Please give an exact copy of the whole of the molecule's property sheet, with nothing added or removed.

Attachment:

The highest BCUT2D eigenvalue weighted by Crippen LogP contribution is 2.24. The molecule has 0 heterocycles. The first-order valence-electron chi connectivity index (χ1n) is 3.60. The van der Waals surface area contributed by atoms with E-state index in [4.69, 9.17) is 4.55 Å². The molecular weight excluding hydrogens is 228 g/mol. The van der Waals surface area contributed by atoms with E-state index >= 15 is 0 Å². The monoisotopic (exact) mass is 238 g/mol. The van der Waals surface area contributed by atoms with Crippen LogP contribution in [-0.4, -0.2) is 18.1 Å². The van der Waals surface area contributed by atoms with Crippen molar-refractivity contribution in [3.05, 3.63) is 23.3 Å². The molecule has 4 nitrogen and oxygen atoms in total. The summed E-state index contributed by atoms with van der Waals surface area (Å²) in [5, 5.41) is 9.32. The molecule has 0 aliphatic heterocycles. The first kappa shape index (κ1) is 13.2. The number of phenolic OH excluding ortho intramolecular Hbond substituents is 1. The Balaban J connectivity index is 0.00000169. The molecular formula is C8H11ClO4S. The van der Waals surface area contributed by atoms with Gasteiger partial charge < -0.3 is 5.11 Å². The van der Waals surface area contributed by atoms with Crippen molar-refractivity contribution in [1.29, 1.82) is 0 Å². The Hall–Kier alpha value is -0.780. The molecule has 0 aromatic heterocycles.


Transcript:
The highest BCUT2D eigenvalue weighted by Crippen LogP contribution is 2.24. The molecule has 0 heterocycles. The first-order valence-electron chi connectivity index (χ1n) is 3.60. The van der Waals surface area contributed by atoms with E-state index in [4.69, 9.17) is 4.55 Å². The molecular weight excluding hydrogens is 228 g/mol. The van der Waals surface area contributed by atoms with E-state index >= 15 is 0 Å². The monoisotopic (exact) mass is 238 g/mol. The van der Waals surface area contributed by atoms with Crippen LogP contribution in [-0.4, -0.2) is 18.1 Å². The van der Waals surface area contributed by atoms with Crippen molar-refractivity contribution in [3.05, 3.63) is 23.3 Å². The molecule has 4 nitrogen and oxygen atoms in total. The summed E-state index contributed by atoms with van der Waals surface area (Å²) in [5, 5.41) is 9.32. The molecule has 0 aliphatic heterocycles. The first kappa shape index (κ1) is 13.2. The number of phenolic OH excluding ortho intramolecular Hbond substituents is 1. The Balaban J connectivity index is 0.00000169. The molecular formula is C8H11ClO4S. The van der Waals surface area contributed by atoms with Gasteiger partial charge < -0.3 is 5.11 Å². The van der Waals surface area contributed by atoms with Crippen molar-refractivity contribution in [1.29, 1.82) is 0 Å². The Hall–Kier alpha value is -0.780. The molecule has 0 aromatic heterocycles.